We have already identified the necessity of a (different) moral education in the Church. But, the general level of theological, historical, spiritual understanding of a complex ecclesial history, theology, Biblical studies within our Church is poor. These areas need improvement too. Ecclesial ethics is not going to advance knowledge in the above fields and will not address other weaknesses in the Church, but it can name these weaknesses.
I see ecclesial ethics as a starting point (not the last word). It is a way of addressing our Church’s critical situation; a means towards the renewal of the Church; a tool for examining attitudes and structures; a space for learning to improvise; a platform for exploring new ways of being the Church; a forum for agreeing about standards and norms; and a framework for implementing what is agreed. By avoiding engaging with controversial and sticky points (at least initially), putting the internal divisions aside and focusing first on structures, functions, representations, gifts, duties and responsibilities of the Church members, ecclesial ethics can be a refreshing wave in the current moral climate. It can potentially bring a positive change and help us build a more inclusive culture.
In the background of this reflection, there has been a conviction that without ‘something’ new and open, something that will help us reimagine the way we relate to each other within our Church, the root of the current crisis will not go away. Without sounding too pessimistic, if a positive action is not taken soon, the already existing polarisation within the Church is likely to increase. The diminishing numbers of practicing Catholics in many countries (a phenomenon at least partly related to the loss of credibility in the Church) is also likely to continue. I have been endorsing ecclesial ethics as a way out of this crisis and as an urgent action point for our Church. However, I do not aim to suggest that ecclesial ethics is the only answer to our ecclesial problems. It is the answer I see; there are probably many others that that I cannot see. The purpose of this reflection is to ignite a conversation. Given that ethics encourages us to ask such questions as what is fair, what promotes a genuine moral growth and what hinders it, it is worth starting with ethics. Ethics teaches us to distinguish between morality and moralising or constructive judgement and judgmentalism. The renewal of our Church without addressing these and similar issues would be hard if not impossible. Ethics helps to understand that the only way to be good is to be good; one can’t fake it.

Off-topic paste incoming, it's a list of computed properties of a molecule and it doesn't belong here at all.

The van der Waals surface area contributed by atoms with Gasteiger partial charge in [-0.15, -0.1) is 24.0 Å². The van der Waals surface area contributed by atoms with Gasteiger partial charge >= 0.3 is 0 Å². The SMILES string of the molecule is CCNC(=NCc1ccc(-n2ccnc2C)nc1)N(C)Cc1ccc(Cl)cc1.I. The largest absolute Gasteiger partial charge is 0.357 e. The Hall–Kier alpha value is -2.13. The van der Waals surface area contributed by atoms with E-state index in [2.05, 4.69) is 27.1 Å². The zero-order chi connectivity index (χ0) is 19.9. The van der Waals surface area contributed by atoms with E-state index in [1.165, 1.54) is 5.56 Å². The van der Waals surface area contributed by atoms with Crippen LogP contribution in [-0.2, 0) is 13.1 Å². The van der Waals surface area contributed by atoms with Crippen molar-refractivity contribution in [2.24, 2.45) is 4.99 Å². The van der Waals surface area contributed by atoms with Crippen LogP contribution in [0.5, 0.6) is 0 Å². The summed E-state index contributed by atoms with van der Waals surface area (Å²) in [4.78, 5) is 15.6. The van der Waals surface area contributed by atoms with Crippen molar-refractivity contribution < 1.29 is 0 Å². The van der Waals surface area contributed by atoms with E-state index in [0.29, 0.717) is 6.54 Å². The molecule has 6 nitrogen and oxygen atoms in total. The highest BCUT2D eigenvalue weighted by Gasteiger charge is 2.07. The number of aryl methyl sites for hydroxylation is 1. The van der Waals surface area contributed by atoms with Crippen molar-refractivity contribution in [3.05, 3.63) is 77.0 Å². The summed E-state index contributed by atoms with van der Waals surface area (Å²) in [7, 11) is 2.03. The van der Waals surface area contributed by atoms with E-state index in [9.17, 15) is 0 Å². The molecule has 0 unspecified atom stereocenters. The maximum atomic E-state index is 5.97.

So, is ecclesial ethics a way forward? For me, it is. Without it, it will be quite difficult to improve practice and undertake an ecclesial moral inventory. To make ecclesial ethics meaningful it would probably need to be considered in conversations with other disciplines, primarily theology (including spirituality) but also psychology, anthropology and philosophy. In the end our ecclesial reality will be as good as moral thinking and behaving are. Building a moral community out of a bruised church is not going to be easy and there is no guarantee that ecclesial ethics would work. Growing up in the wounded church requires strength and courage; we enjoy being taken care of by our Mother Church but, as many of us know, there is time when aged mothers need care. Thankfully, we are not alone in this task. There is much help and goodness available to us, many resources to draw from and many areas of good practice to guide us. The rest is in God’s hands.
 My approach to ecclesial ethics differs from that of for example Samuel Wells. In his ‘Improvisation and Ecclesial Ethics’ (The Oxford Handbook of Critical Improvisation Studies, Edited by George E. Lewis and Benjamin Piekut, 2014) Wells divides Christian ethics into three strands: universal (ethics for anyone), subversive (ethics for the excluded), and ecclesial (ethics for the church). I like Wells’ use of ‘theatrical improvisation’ as a way of resolving tensions in ecclesial ethics.
 This is an updated version of a paper presented under the same title at a meeting of the Association of Teachers of Moral Theology (UK), 13 May 2019.
 James F. Keenan, Notes on Moral Theology: Ethics and the Crisis in the Church. Theological Studies. 2005(66), 117-136, p. 135.
 Keenan, p. 136.